How many days have you struggled with wardrobe choices?
What do I wear today?
Decisions, decisions, decisions.
Every single day, we make hundred of decisions; some important, others trivia.
Yet they must be made.
I’m tired just thinking about it.
Maybe, I suffer from “decision fatigue, a psychological condition where making a decision in the present will reduce your decision making ability in the future.
Simply put, every decision you make uses up your mental energy.”
Thus, it is logical to assume that the more decisions you have to make throughout the day, the weaker your decision making process will become.
“This is why many successful individuals like Barack Obama, Steve Jobs, Mark Zuckerberg and Albert Einstein decided to reduce the amount of decisions they make throughout the day by doing things such as choosing to adopt a monotonous wardrobe.
They understood that less time spent on making decisions meant more brainpower and time for everything else.”
For the majority of the time President Obama spent in office, he always wore either a gray or blue suit. In an article for Vanity Fair, President Obama explained why he did this,
“You’ll see I wear only gray or blue suits. I’m trying to pare down decisions. I don’t want to make decisions about what I’m eating or wearing. Because I have too many other decisions to make. You need to focus your decision-making energy. You need to routinize yourself. You can’t be going through the day distracted by trivia.”
Let’s take a look at Steve Jobs.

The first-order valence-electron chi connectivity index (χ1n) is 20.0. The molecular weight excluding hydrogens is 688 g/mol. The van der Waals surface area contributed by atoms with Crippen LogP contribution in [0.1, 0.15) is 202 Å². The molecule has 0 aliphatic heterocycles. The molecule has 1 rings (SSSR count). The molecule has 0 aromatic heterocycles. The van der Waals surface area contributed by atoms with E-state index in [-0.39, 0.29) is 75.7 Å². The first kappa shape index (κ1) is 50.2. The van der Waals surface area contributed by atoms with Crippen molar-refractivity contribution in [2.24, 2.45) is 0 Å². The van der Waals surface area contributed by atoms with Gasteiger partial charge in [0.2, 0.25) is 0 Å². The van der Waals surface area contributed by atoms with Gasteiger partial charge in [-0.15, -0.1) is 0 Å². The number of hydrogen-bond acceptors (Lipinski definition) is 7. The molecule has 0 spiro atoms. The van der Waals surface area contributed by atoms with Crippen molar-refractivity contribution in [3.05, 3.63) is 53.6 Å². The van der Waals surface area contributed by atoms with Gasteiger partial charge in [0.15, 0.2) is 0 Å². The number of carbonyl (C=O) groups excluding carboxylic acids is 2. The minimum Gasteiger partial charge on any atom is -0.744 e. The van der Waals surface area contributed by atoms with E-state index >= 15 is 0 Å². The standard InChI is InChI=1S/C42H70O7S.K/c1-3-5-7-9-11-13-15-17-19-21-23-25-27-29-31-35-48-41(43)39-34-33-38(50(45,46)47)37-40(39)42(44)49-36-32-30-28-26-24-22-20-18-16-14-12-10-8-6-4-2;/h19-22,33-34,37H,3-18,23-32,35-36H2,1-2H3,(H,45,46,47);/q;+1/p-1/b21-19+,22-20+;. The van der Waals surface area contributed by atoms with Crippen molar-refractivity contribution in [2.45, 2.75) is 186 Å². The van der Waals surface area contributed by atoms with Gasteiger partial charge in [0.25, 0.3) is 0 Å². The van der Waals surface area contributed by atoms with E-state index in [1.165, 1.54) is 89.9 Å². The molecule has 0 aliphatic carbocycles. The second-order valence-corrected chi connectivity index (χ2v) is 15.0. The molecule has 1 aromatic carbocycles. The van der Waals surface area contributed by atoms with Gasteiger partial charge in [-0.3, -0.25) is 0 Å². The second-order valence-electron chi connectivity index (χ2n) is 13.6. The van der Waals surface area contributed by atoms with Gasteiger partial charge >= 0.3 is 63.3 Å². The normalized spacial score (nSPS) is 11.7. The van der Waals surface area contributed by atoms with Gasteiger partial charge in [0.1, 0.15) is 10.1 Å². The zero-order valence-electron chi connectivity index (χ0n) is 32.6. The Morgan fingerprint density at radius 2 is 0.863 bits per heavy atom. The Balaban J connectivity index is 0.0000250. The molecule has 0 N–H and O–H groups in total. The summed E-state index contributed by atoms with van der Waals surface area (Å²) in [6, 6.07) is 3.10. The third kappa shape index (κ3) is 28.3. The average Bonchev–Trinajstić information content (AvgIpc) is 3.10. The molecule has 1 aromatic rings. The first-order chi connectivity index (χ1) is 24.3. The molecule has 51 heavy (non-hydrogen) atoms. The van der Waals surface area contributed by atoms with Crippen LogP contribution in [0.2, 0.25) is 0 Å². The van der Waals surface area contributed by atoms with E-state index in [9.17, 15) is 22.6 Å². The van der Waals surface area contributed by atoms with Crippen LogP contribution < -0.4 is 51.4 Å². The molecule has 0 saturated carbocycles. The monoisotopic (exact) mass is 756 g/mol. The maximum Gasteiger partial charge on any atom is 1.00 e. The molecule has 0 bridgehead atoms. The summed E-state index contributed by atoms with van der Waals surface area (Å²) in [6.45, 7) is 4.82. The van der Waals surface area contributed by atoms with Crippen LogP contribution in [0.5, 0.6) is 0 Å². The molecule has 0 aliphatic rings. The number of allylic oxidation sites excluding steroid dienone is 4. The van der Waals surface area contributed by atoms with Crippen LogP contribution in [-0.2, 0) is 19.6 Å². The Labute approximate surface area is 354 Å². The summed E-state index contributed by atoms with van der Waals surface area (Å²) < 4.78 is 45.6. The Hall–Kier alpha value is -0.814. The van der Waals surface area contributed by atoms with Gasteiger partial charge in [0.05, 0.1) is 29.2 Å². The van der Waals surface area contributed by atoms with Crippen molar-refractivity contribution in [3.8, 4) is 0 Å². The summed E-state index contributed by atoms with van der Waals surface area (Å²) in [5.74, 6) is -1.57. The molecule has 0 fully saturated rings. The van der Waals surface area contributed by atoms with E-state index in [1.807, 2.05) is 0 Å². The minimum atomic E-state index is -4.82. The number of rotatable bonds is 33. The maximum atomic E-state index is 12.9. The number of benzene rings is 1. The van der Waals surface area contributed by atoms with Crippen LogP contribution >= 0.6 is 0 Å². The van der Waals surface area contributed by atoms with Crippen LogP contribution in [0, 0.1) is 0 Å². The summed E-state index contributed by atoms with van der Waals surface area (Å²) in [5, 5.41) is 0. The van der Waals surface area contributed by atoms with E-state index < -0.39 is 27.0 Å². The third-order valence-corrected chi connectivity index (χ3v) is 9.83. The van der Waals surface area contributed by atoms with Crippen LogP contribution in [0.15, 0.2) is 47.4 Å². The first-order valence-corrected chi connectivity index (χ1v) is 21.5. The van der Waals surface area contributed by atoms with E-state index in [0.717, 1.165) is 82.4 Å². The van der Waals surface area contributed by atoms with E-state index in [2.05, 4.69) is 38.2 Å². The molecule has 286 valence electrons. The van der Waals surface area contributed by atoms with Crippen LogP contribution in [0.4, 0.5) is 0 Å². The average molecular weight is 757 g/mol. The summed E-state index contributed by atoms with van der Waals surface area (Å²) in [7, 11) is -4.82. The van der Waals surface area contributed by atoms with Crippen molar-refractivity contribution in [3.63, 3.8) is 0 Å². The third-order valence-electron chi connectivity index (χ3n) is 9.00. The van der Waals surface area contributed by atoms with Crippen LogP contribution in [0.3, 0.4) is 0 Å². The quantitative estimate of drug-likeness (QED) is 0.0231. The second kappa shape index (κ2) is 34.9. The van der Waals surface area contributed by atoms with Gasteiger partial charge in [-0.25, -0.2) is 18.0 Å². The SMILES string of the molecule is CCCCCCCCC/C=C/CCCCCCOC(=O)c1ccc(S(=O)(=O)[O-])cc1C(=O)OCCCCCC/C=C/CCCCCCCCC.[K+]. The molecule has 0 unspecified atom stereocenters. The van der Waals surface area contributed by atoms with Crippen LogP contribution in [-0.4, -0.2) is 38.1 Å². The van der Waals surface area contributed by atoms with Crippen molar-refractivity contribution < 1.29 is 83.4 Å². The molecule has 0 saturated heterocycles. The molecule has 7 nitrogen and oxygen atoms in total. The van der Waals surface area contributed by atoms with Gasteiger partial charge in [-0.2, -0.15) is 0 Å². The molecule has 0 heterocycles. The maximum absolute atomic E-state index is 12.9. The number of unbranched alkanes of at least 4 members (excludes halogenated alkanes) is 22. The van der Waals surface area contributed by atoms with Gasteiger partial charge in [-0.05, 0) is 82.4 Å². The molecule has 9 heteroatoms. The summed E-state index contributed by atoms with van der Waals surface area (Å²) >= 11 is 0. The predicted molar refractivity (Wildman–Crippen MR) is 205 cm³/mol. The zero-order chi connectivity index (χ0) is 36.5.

He famously wore the same “black turtleneck, blue jeans and New Balance sneakers every day. This quickly became his signature look as well as a part of the overall brand of Apple. Steve also understood that he had a finite capacity of brainpower to make well thought out decisions. A minute more a day using his brainpower to decide which T-shirt to wear is less brainpower he would have to think about his company.”
The list continues.
“Albert Einstein was also known for owning several variations of the same gray suit so that he wouldn’t have to waste time and brainpower deciding on which outfit to wear every morning. If you’re constantly worrying every day about little decisions like what to wear, you’ll become more mentally exhausted as the day progresses. In order to save your mental power for the important decisions of the day, you have to learn to automate the mundane decisions you go through every day so that you don’t have to constantly think about them and waste brainpower.
Here are some things you can do:
1. Like Steve, Zuckerberg and Einstein, find a few t-shirts, sweaters, jeans, and dresses you like and buy multiple quantities of them. Then essentially wear the same thing every day.
2. Schedule a set time to exercise every day. Don’t constantly use your brainpower trying to think about when is a good time to exercise.
3. Do your grocery shopping at the same time once a week.
4. Design a morning routine. The morning is filled with a lot of mundane decisions that you can learn to automate such as what to wear, what to eat, what time to leave, what time to wake up, etc. You can automate all your morning decisions with a routine.
5. Make a few meals that you have every day the same. This can be a great dieting tool, but the main idea is you don’t want to be worrying about what to make, which ingredients to use and what the nutritional value of each meal is throughout the day, every day.
These are just 5 of the hundreds of decisions that you make throughout the day that you can learn to automate. But truthfully, you could probably automate and eliminate about 80% of the decisions you make every day. You just have to be aware of this concept and learn to notice which decisions aren’t high quality important decisions and then delegate those.”
My light bulb just came on.
I just provided a fantastic solution for upcoming evening/black tie events. I’m buying a tuxedo.
Like my male counterparts, I will only need to get it dry cleaned before an event.
This decision just helped me save tons of dollars and shopping time.
Next, I’ll move the concept to my professional wardrobe.
I’m feeling relieved already!
Hmmm…What will I think of next?
Photo credit/Source: www.linkedin/Vincent Carlos